ICC Cricket World Cup 2011 / Features

Chasing glory

Virat Kohli is already third in terms of most centuries when batting second in ODIs, but his rate of scoring them is unmatched in the format's history

S Rajesh

October 18, 2013

Comments: 137 | Text size: A | A

Virat Kohli scored a match-winning 68, Zimbabwe v India, 3rd ODI, Harare, July 28, 2013
Of Kohli's ten hundreds in run-chases, three were made when he came in to bat at 0 for 1, with India chasing more than 250 © AFP
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Series/Tournaments: Australia tour of India
Teams: India

Another big ODI run-chase, and another stunning match-winning innings from Virat Kohli. He has been around for only five years in one-day internationals, but Kohli's has set such an incredible pace with his landmarks that he is already joint third in terms of hundreds when batting second. Only Sachin Tendulkar, with 17, and Chris Gayle, with 11, have more centuries in chases than Kohli's ten.

Traditionally, scoring hundreds in the first innings of ODIs has been easier than making them when there's a target facing the team. There's less pressure when batting first, and the lack of a target to overhaul probably gives them more time to settle in and play freely. In the history of one-day internationals, there've been 810 centuries scored in 31,823 innings by batsmen batting first - an average of 39 innings per hundred - and 455 in 27,738 innings in chases (average 61 innings per hundred).

For Kohli, though, the reverse logic seems to apply: the presence of a target to achieve probably allows him to focus better, and pace his innings according to the target. In 63 innings when batting second, Kohli averages 62.77 at a strike rate of 89.23, with ten centuries, an average of 6.3 innings per hundred; when batting first, he averages 37.72 at a strike rate of 84.26, with six hundreds in 47 innings. So far in his career, Kohli has scored 65% of his ODI runs in chases; the corresponding percentage for Sachin Tendulkar is 47%, for MS Dhoni it's 44%, for Viv Richards 45% and for Brian Lara 52%. Only 17 of Tendulkar's 49 ODI hundreds came when batting second; for Kohli the ratio is ten out of 16.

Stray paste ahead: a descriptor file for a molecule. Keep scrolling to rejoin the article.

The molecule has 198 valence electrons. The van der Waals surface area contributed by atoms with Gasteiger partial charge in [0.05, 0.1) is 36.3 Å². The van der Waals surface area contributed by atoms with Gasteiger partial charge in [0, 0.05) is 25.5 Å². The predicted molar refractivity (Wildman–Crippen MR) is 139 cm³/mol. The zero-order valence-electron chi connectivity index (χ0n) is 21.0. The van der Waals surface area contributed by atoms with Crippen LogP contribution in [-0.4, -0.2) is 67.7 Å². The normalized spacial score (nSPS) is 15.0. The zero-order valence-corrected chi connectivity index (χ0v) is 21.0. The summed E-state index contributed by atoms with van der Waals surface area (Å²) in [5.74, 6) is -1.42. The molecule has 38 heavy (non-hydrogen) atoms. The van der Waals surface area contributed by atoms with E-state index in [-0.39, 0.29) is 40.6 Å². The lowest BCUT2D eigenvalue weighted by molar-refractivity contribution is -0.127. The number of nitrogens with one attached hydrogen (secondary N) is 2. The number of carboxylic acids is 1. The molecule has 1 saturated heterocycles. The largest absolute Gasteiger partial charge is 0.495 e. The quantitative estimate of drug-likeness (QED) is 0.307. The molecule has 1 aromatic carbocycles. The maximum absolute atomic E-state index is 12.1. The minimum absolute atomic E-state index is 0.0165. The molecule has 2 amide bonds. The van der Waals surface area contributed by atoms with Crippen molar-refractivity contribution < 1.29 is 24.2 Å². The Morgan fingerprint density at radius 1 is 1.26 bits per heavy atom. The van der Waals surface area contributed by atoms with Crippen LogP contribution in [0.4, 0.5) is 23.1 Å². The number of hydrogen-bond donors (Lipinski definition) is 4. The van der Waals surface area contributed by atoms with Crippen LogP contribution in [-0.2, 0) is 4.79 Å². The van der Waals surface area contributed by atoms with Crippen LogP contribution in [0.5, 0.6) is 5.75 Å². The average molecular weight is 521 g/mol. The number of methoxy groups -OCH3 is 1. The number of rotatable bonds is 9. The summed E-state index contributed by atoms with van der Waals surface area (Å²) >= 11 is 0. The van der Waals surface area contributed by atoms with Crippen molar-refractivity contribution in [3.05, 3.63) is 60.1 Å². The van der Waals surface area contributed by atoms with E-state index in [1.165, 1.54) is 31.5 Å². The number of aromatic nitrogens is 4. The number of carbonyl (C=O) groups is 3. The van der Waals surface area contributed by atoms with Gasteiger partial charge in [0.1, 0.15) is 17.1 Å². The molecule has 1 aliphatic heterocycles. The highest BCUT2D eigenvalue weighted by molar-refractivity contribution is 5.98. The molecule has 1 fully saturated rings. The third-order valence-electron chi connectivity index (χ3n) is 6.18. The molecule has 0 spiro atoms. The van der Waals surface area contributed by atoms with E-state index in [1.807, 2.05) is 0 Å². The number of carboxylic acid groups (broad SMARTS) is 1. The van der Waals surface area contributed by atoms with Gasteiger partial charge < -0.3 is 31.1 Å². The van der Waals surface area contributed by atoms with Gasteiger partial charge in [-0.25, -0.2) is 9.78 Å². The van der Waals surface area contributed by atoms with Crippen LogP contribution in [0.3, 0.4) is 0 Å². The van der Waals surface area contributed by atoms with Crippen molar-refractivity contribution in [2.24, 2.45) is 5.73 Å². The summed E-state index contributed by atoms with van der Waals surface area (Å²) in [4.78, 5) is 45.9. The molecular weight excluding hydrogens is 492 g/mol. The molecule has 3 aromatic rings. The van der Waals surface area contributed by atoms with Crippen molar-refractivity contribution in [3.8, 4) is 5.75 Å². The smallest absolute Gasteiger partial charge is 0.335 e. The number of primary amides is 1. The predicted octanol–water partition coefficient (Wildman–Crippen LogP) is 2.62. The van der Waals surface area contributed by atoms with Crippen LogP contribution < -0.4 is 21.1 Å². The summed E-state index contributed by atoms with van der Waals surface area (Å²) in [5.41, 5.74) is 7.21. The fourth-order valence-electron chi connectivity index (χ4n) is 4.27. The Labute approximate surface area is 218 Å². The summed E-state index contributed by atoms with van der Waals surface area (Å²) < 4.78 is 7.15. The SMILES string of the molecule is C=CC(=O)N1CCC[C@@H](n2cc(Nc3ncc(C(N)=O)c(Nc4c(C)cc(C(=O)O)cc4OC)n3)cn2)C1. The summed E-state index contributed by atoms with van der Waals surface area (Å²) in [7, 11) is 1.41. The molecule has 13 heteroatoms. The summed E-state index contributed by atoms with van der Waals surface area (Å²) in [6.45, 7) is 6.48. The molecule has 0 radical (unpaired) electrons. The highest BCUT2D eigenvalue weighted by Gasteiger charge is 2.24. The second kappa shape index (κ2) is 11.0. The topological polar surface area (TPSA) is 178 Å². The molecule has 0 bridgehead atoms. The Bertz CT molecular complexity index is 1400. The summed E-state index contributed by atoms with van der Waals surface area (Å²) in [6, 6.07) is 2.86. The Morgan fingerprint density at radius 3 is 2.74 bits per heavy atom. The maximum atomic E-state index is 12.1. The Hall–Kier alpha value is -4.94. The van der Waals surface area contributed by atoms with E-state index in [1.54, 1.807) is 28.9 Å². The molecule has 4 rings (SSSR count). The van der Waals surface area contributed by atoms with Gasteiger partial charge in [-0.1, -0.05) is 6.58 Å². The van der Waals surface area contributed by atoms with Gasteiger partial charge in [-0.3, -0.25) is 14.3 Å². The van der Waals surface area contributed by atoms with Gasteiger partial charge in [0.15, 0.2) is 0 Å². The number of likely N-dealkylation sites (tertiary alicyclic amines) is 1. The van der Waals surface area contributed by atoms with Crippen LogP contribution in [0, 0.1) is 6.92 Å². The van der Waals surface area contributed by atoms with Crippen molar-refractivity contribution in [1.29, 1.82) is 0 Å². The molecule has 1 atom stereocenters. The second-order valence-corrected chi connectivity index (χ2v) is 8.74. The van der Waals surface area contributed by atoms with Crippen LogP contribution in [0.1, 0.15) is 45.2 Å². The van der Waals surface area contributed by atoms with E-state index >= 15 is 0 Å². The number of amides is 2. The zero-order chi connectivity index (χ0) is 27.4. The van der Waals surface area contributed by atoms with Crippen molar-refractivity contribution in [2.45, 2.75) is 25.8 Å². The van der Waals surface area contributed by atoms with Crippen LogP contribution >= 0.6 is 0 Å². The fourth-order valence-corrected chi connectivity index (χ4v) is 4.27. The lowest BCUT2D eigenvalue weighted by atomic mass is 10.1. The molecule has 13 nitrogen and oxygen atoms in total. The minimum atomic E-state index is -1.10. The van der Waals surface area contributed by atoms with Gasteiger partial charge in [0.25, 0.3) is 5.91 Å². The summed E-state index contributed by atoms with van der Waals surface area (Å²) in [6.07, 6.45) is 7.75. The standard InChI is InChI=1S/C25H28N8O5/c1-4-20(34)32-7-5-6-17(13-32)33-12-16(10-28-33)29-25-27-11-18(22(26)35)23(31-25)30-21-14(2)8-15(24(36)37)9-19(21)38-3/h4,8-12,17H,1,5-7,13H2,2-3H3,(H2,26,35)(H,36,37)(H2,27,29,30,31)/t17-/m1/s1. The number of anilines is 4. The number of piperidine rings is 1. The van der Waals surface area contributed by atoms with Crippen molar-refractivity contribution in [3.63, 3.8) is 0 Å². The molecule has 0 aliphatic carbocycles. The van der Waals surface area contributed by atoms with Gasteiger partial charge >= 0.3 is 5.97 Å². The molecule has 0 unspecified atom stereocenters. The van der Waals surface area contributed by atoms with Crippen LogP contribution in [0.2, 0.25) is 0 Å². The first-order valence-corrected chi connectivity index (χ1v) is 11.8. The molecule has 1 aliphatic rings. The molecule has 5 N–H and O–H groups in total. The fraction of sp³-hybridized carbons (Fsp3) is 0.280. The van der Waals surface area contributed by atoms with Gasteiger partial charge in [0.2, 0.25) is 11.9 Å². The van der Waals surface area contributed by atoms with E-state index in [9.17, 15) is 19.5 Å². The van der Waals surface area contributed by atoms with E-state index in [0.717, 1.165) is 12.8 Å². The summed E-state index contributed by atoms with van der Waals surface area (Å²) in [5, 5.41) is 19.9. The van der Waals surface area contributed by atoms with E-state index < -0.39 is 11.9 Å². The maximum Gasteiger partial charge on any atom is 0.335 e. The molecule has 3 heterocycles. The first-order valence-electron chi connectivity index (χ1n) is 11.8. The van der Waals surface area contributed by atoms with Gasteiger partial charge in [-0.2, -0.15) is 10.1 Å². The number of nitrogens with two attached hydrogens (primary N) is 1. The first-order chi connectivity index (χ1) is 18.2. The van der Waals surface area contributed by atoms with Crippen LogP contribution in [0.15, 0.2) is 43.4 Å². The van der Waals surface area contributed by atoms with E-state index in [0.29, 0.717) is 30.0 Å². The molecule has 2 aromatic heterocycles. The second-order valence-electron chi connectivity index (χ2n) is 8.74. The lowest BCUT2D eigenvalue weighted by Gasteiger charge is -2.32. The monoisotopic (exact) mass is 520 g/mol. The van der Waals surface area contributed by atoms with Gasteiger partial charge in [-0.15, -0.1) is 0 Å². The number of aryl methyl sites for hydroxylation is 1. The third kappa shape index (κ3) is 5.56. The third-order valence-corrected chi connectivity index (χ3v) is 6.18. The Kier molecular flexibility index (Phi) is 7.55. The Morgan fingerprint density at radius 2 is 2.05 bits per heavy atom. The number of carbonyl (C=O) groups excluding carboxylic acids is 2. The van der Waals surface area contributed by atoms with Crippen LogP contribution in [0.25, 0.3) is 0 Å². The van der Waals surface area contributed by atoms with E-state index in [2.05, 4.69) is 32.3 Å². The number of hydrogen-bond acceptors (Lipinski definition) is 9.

Kohli's latest astonishing feat in a chase - an unbeaten 100 off 52 balls against Australia in Jaipur - makes him the 42nd batsman to score 3000 or more ODI runs when batting second, but among the other 41, only two have scored more centuries. Those two, plus the two others who've scored ten centuries - Saeed Anwar and Sanath Jayasuriya - are all predominantly openers, while Kohli has opened only twice in run-chases.

Kohli's conversion rate, though, is the best among all batsmen who've scored at least five second-innings hundreds. He is well clear of Marcus Trescothick's average of 9.33 innings per century. Tillakaratne Dilshan has a rate of 9.89, though when he's opened the batting he has scored nine in 55 innings.

Least innings per century in ODI chases (Qual: 5 hundreds in chases)
Batsman Innings Runs Average Strike rate 100s/ 50s Inngs per 100
Virat Kohli 63 3076 62.77 89.23 10/ 17 6.30
Marcus Trescothick 56 2054 41.08 86.26 6/ 10 9.33
Tillakaratne Dilshan 89 3018 45.04 88.92 9/ 10 9.89
Gordon Greenidge 73 2996 49.11 64.83 7/ 16 10.43
Saeed Anwar 105 3849 42.76 81.03 10/ 20 10.50
Shane Watson 53 2332 55.52 89.79 5/ 13 10.60
Chris Gayle 132 4745 39.87 88.04 11/ 28 12.00
Gautam Gambhir 78 3093 45.48 86.15 6/ 21 13.00
Graeme Smith 93 3814 45.40 84.79 7/ 27 13.29
Sachin Tendulkar 232 8720 42.33 88.44 17/ 52 13.65

Kohli's first century in a chase came in Kolkata against Sri Lanka in December 2009. Coming in to bat at 23 for 2, he played a supporting role to Gautam Gambhir, who scored an unbeaten 150 off 137 as India chased down 316 with seven wickets and 11 balls to spare. That was Kohli's first century in ODIs, in his 13th innings. Since then, he's been consistently churning out hundreds when batting second, often in high chases after India have lost an early wicket or two.

The next century came just four innings later, in Mirpur against Bangladesh, and this time he played the lead role - as he would do in several other chases - with no other Indian batsman scoring more than 41 in a chase of 248. By the time he scored his maiden century batting first, he'd already made three in chases.